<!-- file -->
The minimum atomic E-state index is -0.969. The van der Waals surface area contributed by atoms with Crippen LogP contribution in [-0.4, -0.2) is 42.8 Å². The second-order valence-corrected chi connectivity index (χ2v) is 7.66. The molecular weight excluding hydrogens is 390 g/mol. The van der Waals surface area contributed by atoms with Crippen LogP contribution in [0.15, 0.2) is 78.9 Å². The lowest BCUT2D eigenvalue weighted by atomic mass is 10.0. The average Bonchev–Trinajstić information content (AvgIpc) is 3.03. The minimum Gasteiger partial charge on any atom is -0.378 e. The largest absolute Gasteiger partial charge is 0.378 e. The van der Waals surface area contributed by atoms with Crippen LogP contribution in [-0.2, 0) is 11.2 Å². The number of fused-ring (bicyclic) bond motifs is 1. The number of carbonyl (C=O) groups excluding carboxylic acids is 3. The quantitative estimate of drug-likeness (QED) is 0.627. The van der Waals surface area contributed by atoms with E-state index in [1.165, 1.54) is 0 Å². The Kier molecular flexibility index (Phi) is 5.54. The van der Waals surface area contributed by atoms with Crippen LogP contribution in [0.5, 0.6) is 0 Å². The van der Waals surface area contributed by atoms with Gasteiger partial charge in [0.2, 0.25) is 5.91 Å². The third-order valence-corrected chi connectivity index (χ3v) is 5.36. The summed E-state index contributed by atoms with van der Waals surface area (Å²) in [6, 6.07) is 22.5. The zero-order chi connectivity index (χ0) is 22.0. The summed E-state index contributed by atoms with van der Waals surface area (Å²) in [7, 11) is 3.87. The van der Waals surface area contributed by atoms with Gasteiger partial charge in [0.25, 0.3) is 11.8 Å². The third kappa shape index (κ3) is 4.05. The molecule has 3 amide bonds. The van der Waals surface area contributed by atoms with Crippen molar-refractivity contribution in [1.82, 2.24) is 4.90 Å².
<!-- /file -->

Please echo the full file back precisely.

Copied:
The minimum atomic E-state index is -0.969. The van der Waals surface area contributed by atoms with Crippen LogP contribution in [-0.4, -0.2) is 42.8 Å². The second-order valence-corrected chi connectivity index (χ2v) is 7.66. The molecular weight excluding hydrogens is 390 g/mol. The van der Waals surface area contributed by atoms with Crippen LogP contribution in [0.15, 0.2) is 78.9 Å². The lowest BCUT2D eigenvalue weighted by atomic mass is 10.0. The average Bonchev–Trinajstić information content (AvgIpc) is 3.03. The minimum Gasteiger partial charge on any atom is -0.378 e. The largest absolute Gasteiger partial charge is 0.378 e. The van der Waals surface area contributed by atoms with Crippen LogP contribution in [-0.2, 0) is 11.2 Å². The number of fused-ring (bicyclic) bond motifs is 1. The number of carbonyl (C=O) groups excluding carboxylic acids is 3. The quantitative estimate of drug-likeness (QED) is 0.627. The van der Waals surface area contributed by atoms with E-state index in [1.165, 1.54) is 0 Å². The Kier molecular flexibility index (Phi) is 5.54. The van der Waals surface area contributed by atoms with Crippen LogP contribution in [0.5, 0.6) is 0 Å². The van der Waals surface area contributed by atoms with Gasteiger partial charge in [0.2, 0.25) is 5.91 Å². The third-order valence-corrected chi connectivity index (χ3v) is 5.36. The summed E-state index contributed by atoms with van der Waals surface area (Å²) in [6, 6.07) is 22.5. The zero-order chi connectivity index (χ0) is 22.0. The summed E-state index contributed by atoms with van der Waals surface area (Å²) in [7, 11) is 3.87. The van der Waals surface area contributed by atoms with Gasteiger partial charge in [0.25, 0.3) is 11.8 Å². The third kappa shape index (κ3) is 4.05. The molecule has 3 amide bonds. The van der Waals surface area contributed by atoms with Crippen molar-refractivity contribution in [1.82, 2.24) is 4.90 Å².